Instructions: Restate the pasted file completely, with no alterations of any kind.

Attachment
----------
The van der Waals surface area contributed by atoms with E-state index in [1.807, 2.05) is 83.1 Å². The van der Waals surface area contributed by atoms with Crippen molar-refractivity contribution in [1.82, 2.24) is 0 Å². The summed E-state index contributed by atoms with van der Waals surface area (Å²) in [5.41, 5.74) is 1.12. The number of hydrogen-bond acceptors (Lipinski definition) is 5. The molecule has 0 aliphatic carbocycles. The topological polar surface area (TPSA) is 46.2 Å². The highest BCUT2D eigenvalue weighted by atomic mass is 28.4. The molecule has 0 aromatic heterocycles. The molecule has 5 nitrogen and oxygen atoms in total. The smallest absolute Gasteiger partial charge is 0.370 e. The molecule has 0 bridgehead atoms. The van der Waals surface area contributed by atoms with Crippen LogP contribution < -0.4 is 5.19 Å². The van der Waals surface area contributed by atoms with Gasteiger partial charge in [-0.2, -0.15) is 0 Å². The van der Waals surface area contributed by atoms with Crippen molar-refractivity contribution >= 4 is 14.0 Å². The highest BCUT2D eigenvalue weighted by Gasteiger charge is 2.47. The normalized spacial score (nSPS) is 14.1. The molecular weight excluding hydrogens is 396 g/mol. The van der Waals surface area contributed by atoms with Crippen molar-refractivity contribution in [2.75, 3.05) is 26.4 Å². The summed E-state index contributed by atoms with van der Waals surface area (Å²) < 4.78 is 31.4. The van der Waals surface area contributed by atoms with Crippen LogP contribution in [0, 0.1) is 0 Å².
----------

The van der Waals surface area contributed by atoms with E-state index in [1.807, 2.05) is 83.1 Å². The van der Waals surface area contributed by atoms with Crippen molar-refractivity contribution in [1.82, 2.24) is 0 Å². The summed E-state index contributed by atoms with van der Waals surface area (Å²) in [5.41, 5.74) is 1.12. The number of hydrogen-bond acceptors (Lipinski definition) is 5. The molecule has 0 aliphatic carbocycles. The topological polar surface area (TPSA) is 46.2 Å². The highest BCUT2D eigenvalue weighted by atomic mass is 28.4. The molecule has 0 aromatic heterocycles. The molecule has 5 nitrogen and oxygen atoms in total. The smallest absolute Gasteiger partial charge is 0.370 e. The molecule has 0 bridgehead atoms. The van der Waals surface area contributed by atoms with Crippen LogP contribution < -0.4 is 5.19 Å². The van der Waals surface area contributed by atoms with Gasteiger partial charge in [-0.2, -0.15) is 0 Å². The van der Waals surface area contributed by atoms with Crippen molar-refractivity contribution >= 4 is 14.0 Å². The highest BCUT2D eigenvalue weighted by Gasteiger charge is 2.47. The normalized spacial score (nSPS) is 14.1. The molecular weight excluding hydrogens is 396 g/mol. The van der Waals surface area contributed by atoms with Crippen molar-refractivity contribution in [2.75, 3.05) is 26.4 Å². The summed E-state index contributed by atoms with van der Waals surface area (Å²) < 4.78 is 31.4. The van der Waals surface area contributed by atoms with Crippen LogP contribution in [0, 0.1) is 0 Å².